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Quickstep, Notes for Dance Improvement

by Brent & Mickey Moore

All dancing is a combination of many elements. Each component has importance and must be properly blended into the matrix in order to yield a desired result. However, every element of action and style cannot be examined in detail in a brief article. Below, we will focus on the relationship with the partner and how the feet are used to enable the flighting of the body in Quickstep.

Establishing the partnership has a critical function in all forms of dance in that it creates the fundamental image of a couple as dancers and it establishes the mechanical basis of coordinated movement. Partnership has several interrelated components -- position relative to the partner, hold, poise, and distribution of weight.

First is the position relative to the partner. In all International standard dances, the partner is positioned between the center line of the body and the right elbow. Additionally, all figures either maintain this basic relationship or use techniques to give that appearance.

The hold is composed of five essential points of contact. These are listed in descending order of importance: Most important is the man's right wrist to the lady's left arm pit applied with a slight lifting pressure. The man's right arm should be angled downward from the shoulder in a gradual slope. Second is the lead hands, which are joined at about the man's eye level (if there is a great disparity in height it is better established at the shorter partner's eye level) and extended out to just the point before the lady's right arm straightens. Third is the lady's left hand on the man's left upper arm, positioned so that her left elbow is level with her right one. The fourth contact point is the man's right hand placed softly on the lady's left shoulder blade -- the hand turned down with the fingers grouped together. The final point of contact is the bodies lightly touching at a point just below the rib cages to the hips on the right side. To insure that this contact point is light, there is a very slight turn to the right from the ankles up.

Poise is slightly forward so that the weight is carried across the medial (inside) arch of the feet. This forward poise is gained by softening the knees as the body is moved slightly forward. The amount of softening in the knees is small at this point but is the maximum straightening of the legs that we should have when our feet are collected under our bodies.

There are a couple of competing ideas about weight distribution; we will explain the one we use. The body can be divided into five major blocks of weight -- the head, the shoulders, the torso, the hips, and the legs. The man carries his five sections neatly stacked on top of each other, his spine is straight, and his hips are level. The slight body turn to the right mentioned in the hold gives the appearance of his looking to the left, but it is an illusion. The lady carries her weight in a slightly different way -- she curves her spine through the torso slightly to the left and back, to place her head weight over her left foot. The lady's hips are also danced in a level position.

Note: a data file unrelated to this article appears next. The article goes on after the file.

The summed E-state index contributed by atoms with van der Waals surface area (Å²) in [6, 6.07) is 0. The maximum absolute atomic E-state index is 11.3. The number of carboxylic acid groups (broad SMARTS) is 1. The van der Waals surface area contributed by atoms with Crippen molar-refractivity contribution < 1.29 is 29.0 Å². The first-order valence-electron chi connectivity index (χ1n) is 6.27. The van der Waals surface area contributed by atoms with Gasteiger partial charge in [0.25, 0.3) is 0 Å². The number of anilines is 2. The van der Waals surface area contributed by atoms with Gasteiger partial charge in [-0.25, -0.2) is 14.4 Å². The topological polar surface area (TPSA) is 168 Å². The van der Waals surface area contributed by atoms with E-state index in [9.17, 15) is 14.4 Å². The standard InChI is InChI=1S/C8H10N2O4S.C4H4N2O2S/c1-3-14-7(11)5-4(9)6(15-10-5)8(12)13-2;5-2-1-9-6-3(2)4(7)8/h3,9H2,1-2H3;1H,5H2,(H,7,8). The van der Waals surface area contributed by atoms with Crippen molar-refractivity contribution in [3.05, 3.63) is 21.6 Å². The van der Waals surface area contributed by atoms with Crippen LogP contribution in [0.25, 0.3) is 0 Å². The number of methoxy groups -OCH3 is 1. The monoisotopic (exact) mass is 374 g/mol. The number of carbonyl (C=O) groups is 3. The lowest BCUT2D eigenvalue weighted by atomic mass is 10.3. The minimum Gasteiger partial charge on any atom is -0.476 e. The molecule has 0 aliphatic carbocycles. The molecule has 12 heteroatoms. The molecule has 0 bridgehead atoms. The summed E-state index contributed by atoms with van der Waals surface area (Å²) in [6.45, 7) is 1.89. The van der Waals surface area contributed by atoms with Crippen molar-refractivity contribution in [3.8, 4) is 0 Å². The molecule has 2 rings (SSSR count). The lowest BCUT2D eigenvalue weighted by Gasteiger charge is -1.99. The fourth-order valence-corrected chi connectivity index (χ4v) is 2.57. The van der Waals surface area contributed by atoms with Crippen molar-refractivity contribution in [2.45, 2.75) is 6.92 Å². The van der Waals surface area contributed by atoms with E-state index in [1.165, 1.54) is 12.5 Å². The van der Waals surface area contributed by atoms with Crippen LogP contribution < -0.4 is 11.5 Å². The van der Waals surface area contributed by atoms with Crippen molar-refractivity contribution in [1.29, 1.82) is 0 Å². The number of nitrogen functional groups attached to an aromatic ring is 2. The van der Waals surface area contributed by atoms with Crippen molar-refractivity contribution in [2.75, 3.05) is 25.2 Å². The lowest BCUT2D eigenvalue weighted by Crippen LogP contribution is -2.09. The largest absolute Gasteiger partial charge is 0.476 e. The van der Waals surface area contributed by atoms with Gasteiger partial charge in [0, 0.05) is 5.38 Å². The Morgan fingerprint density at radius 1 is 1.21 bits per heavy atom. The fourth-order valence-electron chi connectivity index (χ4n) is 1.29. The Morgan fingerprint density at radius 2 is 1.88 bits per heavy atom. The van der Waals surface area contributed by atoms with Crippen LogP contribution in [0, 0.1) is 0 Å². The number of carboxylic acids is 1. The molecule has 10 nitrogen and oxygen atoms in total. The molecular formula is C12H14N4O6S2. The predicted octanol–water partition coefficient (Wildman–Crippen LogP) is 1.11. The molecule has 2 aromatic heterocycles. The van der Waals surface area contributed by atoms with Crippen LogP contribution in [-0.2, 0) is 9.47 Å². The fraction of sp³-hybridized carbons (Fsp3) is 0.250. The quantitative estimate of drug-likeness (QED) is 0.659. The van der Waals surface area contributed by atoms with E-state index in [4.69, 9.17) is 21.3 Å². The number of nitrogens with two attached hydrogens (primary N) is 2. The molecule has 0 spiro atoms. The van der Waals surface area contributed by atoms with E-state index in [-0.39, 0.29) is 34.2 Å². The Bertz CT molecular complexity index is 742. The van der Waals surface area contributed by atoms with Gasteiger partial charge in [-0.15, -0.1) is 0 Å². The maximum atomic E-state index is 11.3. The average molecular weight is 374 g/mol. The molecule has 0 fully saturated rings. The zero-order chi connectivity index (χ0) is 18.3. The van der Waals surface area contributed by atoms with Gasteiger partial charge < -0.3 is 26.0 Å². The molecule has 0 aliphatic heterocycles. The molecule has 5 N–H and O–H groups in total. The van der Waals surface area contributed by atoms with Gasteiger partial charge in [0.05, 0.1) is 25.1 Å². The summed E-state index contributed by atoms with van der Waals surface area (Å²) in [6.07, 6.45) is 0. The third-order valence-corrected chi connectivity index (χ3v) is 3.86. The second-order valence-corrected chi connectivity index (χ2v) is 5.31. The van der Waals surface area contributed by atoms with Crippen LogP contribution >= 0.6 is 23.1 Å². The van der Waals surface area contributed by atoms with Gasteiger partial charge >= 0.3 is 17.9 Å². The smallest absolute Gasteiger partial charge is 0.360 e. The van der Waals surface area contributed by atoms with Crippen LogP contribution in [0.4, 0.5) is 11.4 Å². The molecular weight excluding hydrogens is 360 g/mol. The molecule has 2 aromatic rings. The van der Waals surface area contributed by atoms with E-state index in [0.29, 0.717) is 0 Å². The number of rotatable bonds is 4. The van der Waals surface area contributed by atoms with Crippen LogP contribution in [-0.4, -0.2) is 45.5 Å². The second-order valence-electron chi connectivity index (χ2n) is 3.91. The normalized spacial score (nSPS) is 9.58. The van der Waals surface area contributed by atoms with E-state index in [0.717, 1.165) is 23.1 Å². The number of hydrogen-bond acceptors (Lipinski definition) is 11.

Dancing is most commonly thought of as a series of foot patterns that carry the body from position to position. A better concept of dancing is moving the body from one point in the room to another. Another way of saying the same thing is that figures are created by body movement and footwork is the natural reaction to that movement. Move the body and the feet will get there! But we must keep in mind that even though we utilize the concept of body movement, our connection with the floor is through the feet -- more on that in a minute.

Moving the body (usually called "flighting" the body) is important to all smooth dancing but is critical to Quickstep. The mechanics of the figures in this rhythm hinge on it. In Foxtrot and Waltz, we use sway extensively to maintain the partnership while moving the body, especially in turns. Sway is used in Quickstep but is minimized and body speed and direction become the enabling mechanisms for maintaining body position and creating patterns.

Body speed also defines step lengths, which are somewhat compressed, due to the shorter duration of time on the standing foot as compared to other standard dances. All the fundamental figures in Quickstep are moving figures; that means that once we get the body moving, we keep it moving! Occasionally, stationary actions are added for contrast, but Quickstep's central theme is always movement, movement, movement!! Quickstep foot actions are designed to establish and maintain this speedy movement (i.e., mostly on the toes with use of the whole foot to impart energy). A critical element in how the feet are used makes a huge difference in our ability to move smoothly. That key element is when we allow the heel to lower from an extended (up) position. Foot elevation must be maintained until the free foot is to, or past, the supporting foot. This allows leg swing for the power movements. Early lowering make rough work of Quickstep and also gives the dance a choppy appearance.

Flighted movement, lightly skimming the floor, the wind whistling past our ears is the stuff of good Quickstep. Achieving that image and sensation takes long hours of practice, study, and close attention to what our bodies are doing. But, when we even approach such a level of competence, the joy of dancing takes on a whole new dimension.


From clinic notes prepared for the URDC Convention, 1995, and reprinted in the Dixie Round Dance Council (DRDC) Newsletter, November 2013.



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